The use must be non-assignable, which means that if you choose someone to grant the compulsory licenses, they cannot then transfer it to other people. Originally Article 31 said that this should be predominantly used for the supply of the domestic market, that is, that the person holding the compulsory licenses cannot manufacture excess stocks and say that the domestic supply is now complete and then take steps to export the product to other countries because then they would be making a profit out of this experience. The article further states that the rights holder should be paid adequate remuneration considering the economic value of that authorization which means that the compulsory licenses process is not intended to make the compulsory license holder profit from the experience because they were not the original holder of the patent. They have been asked to work on the patent because there is some problem, but they cannot profit from it. So, in case they can sell and make a profit, then, the original rights holder also has the right to be remunerated from those profits. So, when you look at the combined effects of most of these provisions, we will see that Article 31 was trying to protect the original rights holder to the maximum level by inserting safeguards that make sure that compulsory licenses were not used to take away the original patent holder’s rights. However, what led to it being amended and bringing in of Article 31 is subsequently, in practical reality, that some of these provisions that were aimed at protecting the original right holder were causing a lot of delays and roadblocks in getting the license issued. And in the field of pharmaceuticals, it was not a suitable option to have delays of even three to four months because, in the context of a pandemic, every day is especially important.

Q: Could you provide more details to the South African HIV/AIDs pandemic in the context of compulsory licensing?

A: After the WTO, the TRIPS Agreement and its provisions on compulsory licensing came into place, in 1997, South Africa, which was bearing the brunt of the HIV pandemic, passed a new Medicines Act into which it added the compulsory licensing provision. This would have enabled it to authorize the production of generics at a fraction of the cost of the branded drugs. Since this was the early days of the production of antiretrovirals. The branded drugs were very expensive, and they were beyond the reach of ordinary patients in the country. However, 39 drug companies filed action against the South African government alleging that the decision to allow compulsory licenses would impact their rights. This led to a huge public outcry against these companies and the boycotting of their products on the basis that they were not willing to be sympathetic to the suffering of patients. The bad publicity this caused eventually led to the companies withdrawing the case but it served the WTO membership as an example that the provisions of Article 31 needed further interpretation and that was what was taken up in the Doha Ministerial Conference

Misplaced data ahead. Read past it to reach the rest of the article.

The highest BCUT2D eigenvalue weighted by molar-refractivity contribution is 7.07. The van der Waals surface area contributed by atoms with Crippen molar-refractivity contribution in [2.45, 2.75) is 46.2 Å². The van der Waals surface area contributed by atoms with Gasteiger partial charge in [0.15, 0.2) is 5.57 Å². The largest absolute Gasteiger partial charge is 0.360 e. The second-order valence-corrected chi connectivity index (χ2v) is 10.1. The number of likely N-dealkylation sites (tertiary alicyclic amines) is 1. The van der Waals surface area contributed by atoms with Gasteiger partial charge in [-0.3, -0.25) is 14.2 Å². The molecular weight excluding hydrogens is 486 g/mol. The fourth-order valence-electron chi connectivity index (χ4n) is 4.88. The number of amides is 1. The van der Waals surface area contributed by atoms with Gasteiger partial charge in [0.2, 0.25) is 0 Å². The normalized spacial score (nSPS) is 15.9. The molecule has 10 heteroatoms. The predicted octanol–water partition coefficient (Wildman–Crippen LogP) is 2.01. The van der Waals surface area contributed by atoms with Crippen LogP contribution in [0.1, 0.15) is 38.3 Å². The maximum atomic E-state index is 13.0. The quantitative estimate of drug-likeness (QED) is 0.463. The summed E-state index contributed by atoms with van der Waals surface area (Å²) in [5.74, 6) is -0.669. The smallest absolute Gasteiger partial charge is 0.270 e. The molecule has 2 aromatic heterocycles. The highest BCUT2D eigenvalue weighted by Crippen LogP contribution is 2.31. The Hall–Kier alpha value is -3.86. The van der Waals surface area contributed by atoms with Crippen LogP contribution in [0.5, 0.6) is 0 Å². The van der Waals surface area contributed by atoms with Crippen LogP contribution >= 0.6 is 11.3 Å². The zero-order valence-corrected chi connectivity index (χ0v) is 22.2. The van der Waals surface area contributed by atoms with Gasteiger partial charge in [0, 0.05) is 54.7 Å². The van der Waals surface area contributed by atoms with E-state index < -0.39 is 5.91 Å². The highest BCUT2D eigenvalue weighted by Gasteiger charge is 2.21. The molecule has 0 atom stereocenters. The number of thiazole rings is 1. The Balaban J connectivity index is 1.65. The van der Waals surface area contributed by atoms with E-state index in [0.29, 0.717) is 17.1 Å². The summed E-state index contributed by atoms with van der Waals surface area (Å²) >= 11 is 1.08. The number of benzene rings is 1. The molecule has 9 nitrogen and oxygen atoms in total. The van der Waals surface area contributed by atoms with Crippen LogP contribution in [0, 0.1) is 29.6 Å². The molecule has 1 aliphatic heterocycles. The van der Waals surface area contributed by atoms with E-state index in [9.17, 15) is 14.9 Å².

Q: How did the TRIPS membership overcome the problems with Article 31?

A: Since the problems with the Article had been flagged in paragraph 6 of the Doha Declaration, the main purpose of Article 31bis was to help the membership to overcome those problems. Particularly those in Article 31 (f) and (h). The combined effect of these two would allow the exporting country to export the drugs without being hampered by the requirement to only produce for the domestic market which was a real problem, as seen in Article 31 and also Article 31bis. This helped to release the importing country from having to pay adequate remuneration to the patent holder because in most cases, this could not be practically done in importing countries. Apart from these provisions, the third paragraph of this amendment waives Article 31 (f) in situations where one producing member is part of a regional trade agreement and is producing the drug for other trading partners in which case, it would be easier for them to do this. The fourth paragraph places this amendment outside the purview of non-violation complaints so that there is little less pressure on countries who are engaging in this activity, and they do not have to be frightened of being called in for a dispute settlement mechanism as a result of doing this. So, all these measures have helped to a certain extent in enabling developing nations to get access to more affordable drugs

Q: What is Sri Lanka’s overall outlook on compulsory licensing and how does Sri Lanka undertake tasks relating to it?

A: Sri Lanka has incorporated provisions on both compulsory licensing and parallel imports into local legislation which is the Intellectual Property Act No. 36 of 2003 as amended. We can find compulsory licensing provisions in Section 86, so the ability to issue compulsory licensing and conduct parallel importation is legally currently available through our legislation. But, we still have not issued any compulsory licenses. Some reasons for this may be because our market is relatively very small, it may mean that drugs are not being patented in our country and the fact that we do have fairly strong generic manufacturing processes and are capable of importing generics from India may be some of the reasons that we have not optimized the use of compulsory licensing. But, it is useful to have these provisions because if there is a real need to do it, then, we would be able to operationalize it. 

Q: When talking about the current IP regime, have we facilitated the right to help people in developing nations and promote global inequity?

A: This is an extremely important question. What we see is that the current IP regime has helped to a certain extent in enabling developing countries to get access to more affordable drugs. But, when you look at the practical examples of how it happened, we find that there are still a lot of roadblocks that have prevented compulsory licensing from being used properly. There are few examples of the system working successfully and even they have been time-consuming; sometimes, defeating the purpose of access to medicines. One example is when Rwanda used the compulsory licensing provisions to get pharmaceuticals from Canada. Because the Canadian patent regime was quite strict, despite compulsory licensing being available, there were a lot of procedures to follow. As a result, the entire exercise took about four years to complete and was seen by experts as not quite a failure but at least an example of a very great delay and completely unsuitable for a real health emergency.